Along with its 3DS counterpart, Sonic Boom: Shattered Crystal, Sonic Boom: Rise of Lyric represents the final phase in a three-part exclusivity arrangement between Sega and Nintendo in regard to Sonic the Hedgehog-branded titles. What began with the mediocre late-2013 double dose of Sonic Lost World and Mario & Sonic at the Sochi 2014 Olympic Winter Games concludes with what is perhaps the worst of the lot. Before even getting into Rise of Lyric’s gameplay, the obvious aesthetic alterations to Sonic and his band of boisterous woodland cohorts—Miles “Tails” Prower, Knuckles the Echidna, and Amy Rose—are downright offensive. Why does each character have their various appendages wrapped up, Scooby-Doo! mummy-style, with athletic tape? What the hell happened to Knuckles’s hands and torso? Why is Sonic sporting such a gaudy red scarf?
These are questions without discernible answers. Even Sonic’s longtime nemesis, Doctor Eggman, who’s apparently been hitting the weights during leisure hours, has shed his signature oval-shaped body, looking very much like a mustachioed Gru from Despicable Me. More concerning, however, is that the undercooked Rise of Lyric does away with just about everything that makes a great Sonic game (a bona-fide rarity these days), favoring tedious, uninspired combat, exploration, and puzzle-solving over exhilarating bursts of speed coupled with well-designed platforming passages.
Rise of Lyric’s half-baked storyline is a very good indicator of the game’s lackluster quality. Sonic’s latest adventure opens with his crew skirmishing with Eggman when, suddenly, Metal Sonic materializes, chasing them into some garden-variety ancient temple in the middle of a forest. Once sealed inside, the lead foursome accidentally awakens the titular villain, an oversized serpent equipped with bulky robotic armor, dead set on destroying all organic life and replacing it with cold steel and spiritless automatons. Of course, in typical Sonic fashion, accomplishing this goal requires the use of several Chaos Crystals. Hence, it’s up to Sonic and gang to acquire said special gemstones before their cyborg-snake adversary does.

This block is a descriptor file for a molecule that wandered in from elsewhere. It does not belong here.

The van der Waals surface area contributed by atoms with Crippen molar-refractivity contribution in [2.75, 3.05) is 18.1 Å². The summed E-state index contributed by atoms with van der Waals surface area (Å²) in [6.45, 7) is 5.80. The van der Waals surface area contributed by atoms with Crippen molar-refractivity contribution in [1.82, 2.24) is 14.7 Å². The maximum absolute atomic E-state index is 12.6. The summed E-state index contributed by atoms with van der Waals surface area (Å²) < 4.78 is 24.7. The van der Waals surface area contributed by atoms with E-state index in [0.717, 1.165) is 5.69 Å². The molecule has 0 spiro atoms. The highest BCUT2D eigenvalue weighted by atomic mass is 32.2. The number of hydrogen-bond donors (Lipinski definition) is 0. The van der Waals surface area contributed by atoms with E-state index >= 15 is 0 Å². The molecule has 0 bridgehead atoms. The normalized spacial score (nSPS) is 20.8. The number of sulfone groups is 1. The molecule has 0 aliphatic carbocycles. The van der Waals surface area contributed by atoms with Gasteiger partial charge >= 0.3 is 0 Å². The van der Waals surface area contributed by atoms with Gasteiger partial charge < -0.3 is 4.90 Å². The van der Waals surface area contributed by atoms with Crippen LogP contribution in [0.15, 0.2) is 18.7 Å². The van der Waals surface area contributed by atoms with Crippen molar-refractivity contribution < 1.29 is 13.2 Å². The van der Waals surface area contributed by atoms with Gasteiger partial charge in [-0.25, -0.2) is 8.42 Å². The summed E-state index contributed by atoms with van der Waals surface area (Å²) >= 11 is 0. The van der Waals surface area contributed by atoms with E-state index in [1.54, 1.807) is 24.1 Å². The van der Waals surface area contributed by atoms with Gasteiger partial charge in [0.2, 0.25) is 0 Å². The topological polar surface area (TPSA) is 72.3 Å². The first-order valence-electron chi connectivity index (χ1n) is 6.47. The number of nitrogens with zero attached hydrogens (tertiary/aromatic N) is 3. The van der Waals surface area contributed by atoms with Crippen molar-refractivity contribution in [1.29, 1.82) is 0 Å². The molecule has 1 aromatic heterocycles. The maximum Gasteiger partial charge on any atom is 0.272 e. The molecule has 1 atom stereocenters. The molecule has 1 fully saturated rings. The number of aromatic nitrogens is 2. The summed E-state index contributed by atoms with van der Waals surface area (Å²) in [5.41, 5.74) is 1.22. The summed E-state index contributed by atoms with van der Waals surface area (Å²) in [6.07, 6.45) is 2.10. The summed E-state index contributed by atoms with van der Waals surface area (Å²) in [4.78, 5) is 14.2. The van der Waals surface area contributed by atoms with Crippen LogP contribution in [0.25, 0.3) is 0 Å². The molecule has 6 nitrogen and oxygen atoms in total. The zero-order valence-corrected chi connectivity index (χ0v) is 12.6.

In a year that the Wii U gifted us with Mario Kart 8 and Bayonetta 2, games that displayed what the system could do graphically, Rise of Lyric’s graphics are simply unacceptable in 2014.
Developer Big Red Button is a relative unknown outfit in the industry, but its head honcho is none other than Bob Rafei (previously of Naughty Dog), who contributed to the Crash Bandicoot, Jak and Daxter, and Uncharted franchises. Sega likely had high hopes of recapturing the magic, in essence, of those respected properties, but Rise of Lyric fails to come within sniping distance of Naughty Dog’s past successes. Battle sections are monotonous, ungraceful button-bashing affairs that awkwardly incorporate a grappling hook-like beam weapon that can fling opponents around into generic obstacles. Speedy routes are painfully short, wedged between character-specific segments that leave minimal room for intuition (Knuckles climbs walls, Tails hovers, Amy triple-jumps, etc.)
In a year that the Wii U gifted us with Donkey Kong Country: Tropical Freeze, Mario Kart 8, and Bayonetta 2, games that displayed what the system could do graphically, Rise of Lyric’s graphics are simply unacceptable in 2014. Environments are filled with drab colors, unpolished surface textures, and NPC character models that appear largely unfinished. To boot, players have to deal with a number of glitches that could potentially break their game, as if Rise of Lyric could be broken any more than it already is.
With little to no replay value in its core campaign, a forgettable multiplayer mode, and a script burdened with facepalm-inducing wisecracks that wouldn’t elicit a laugh from the most giddy of grade-schoolers, it’s a huge surprise that Rise of Lyric’s saving grace is its above-average soundtrack. Composer Richard Jacques, a Sonic score veteran, delivers a slew of catchy melodies that could potentially aid in holding the attention of gamers who might have otherwise checked out by the umpteenth round of repetitive clear-every-enemy-to-advance action.
It’s an extraordinarily bad sign when the television show based off a video game is better than the source material itself, but that’s the case here. Even for the most hardcore fans of the famous blue blur, avoiding Rise of Lyric and instead tuning into Cartoon Network on Saturday mornings is the best way to achieve an easily digestible Sonic Boom fix.